In February, The Denver Foundation hosted an in-depth and informative conversation about the state of the Environment and Climate in Metro Denver presented in partnership with the Environmental Affinity Group (EAG). This event was our fourth in the Leading & Learning webinar series for fundholders. Below are resources for deeper engagement on issues of air quality, energy efficiency, grassroots environmental policy efforts, and key takeaways from our panel of guest speakers.
We’ve also included a recording of our conversation with Jim Balog, Cindy Chang, and Beatriz Soto who led us through a fantastic conversation. Touching on the importance of air quality in our communities but specifically BIPOC and low-income communities, lived experience with environmental crises, supporting and empowering our young and emerging leaders, and acknowledging that we all have talents and skills we can contribute to the battle against the climate crisis.
Resources from Our Panelists
- Groundwork Denver’s Climate Safe Neighborhoods Map
- James Balog’s Photography Website and Portfolio
- Conservation Colorado Online Action Center
Governor Polis’ 2023 Budget
Governor Polis proposes increased resources for monitoring and regulating emissions, support for the transition to a clean energy economy, and greening Colorado’s transportation system.
Build Back Better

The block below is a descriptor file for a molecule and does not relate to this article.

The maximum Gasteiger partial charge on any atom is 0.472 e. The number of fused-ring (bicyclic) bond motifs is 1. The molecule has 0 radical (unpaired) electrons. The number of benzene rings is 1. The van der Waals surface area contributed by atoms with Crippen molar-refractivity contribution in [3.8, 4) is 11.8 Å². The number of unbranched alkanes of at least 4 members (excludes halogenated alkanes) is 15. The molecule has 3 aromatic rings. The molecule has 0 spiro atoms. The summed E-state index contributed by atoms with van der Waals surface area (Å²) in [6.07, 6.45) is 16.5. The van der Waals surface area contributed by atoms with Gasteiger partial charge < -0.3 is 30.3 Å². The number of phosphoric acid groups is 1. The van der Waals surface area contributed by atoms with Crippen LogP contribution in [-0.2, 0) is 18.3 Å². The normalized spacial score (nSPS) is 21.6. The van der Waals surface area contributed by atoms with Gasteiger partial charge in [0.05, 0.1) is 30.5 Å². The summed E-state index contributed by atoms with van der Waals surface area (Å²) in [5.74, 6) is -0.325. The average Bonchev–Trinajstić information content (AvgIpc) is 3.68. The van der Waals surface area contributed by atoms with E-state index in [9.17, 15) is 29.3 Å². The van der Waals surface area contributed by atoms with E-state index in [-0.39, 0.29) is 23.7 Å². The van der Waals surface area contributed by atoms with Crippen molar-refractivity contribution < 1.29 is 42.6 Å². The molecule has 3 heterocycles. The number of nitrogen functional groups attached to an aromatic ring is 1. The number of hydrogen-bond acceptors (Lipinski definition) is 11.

The Build Back Better plan includes rebates and tax credits for families to transition to clean energy options such as solar and electric vehicles, further the development of clean energy technologies, and investment in projects in communities most impacted by climate change.
Greenhouse Gas Pollution Reduction
Colorado Greenhouse Gas Pollution Reduction Roadmap is the state’s plan to achieve a 90% reduction in emissions by 2050 through policy change and funding investments.
City of Denver Climate Action Plan
The City of Denver recently updated its climate goals to reduce greenhouse gas emissions by 65% by 2030 and 100% by 2040 as a part of its adoption of the Climate Protection Fund Five-Year plan.
The Human Element by James Balog
How Billions in Infrastructure Funding Could Worsen Global Warming
CDPHE Environmental Justice Webpage
Voices of Colorado: Fighting for Environmental Justice in Thornton
United Nations Climate Report
Organizations Recently Supported by the EAG
DW: Jim, in your film as well as your book, you focus on air quality. Could you talk a little bit more about why you decided to focus on air?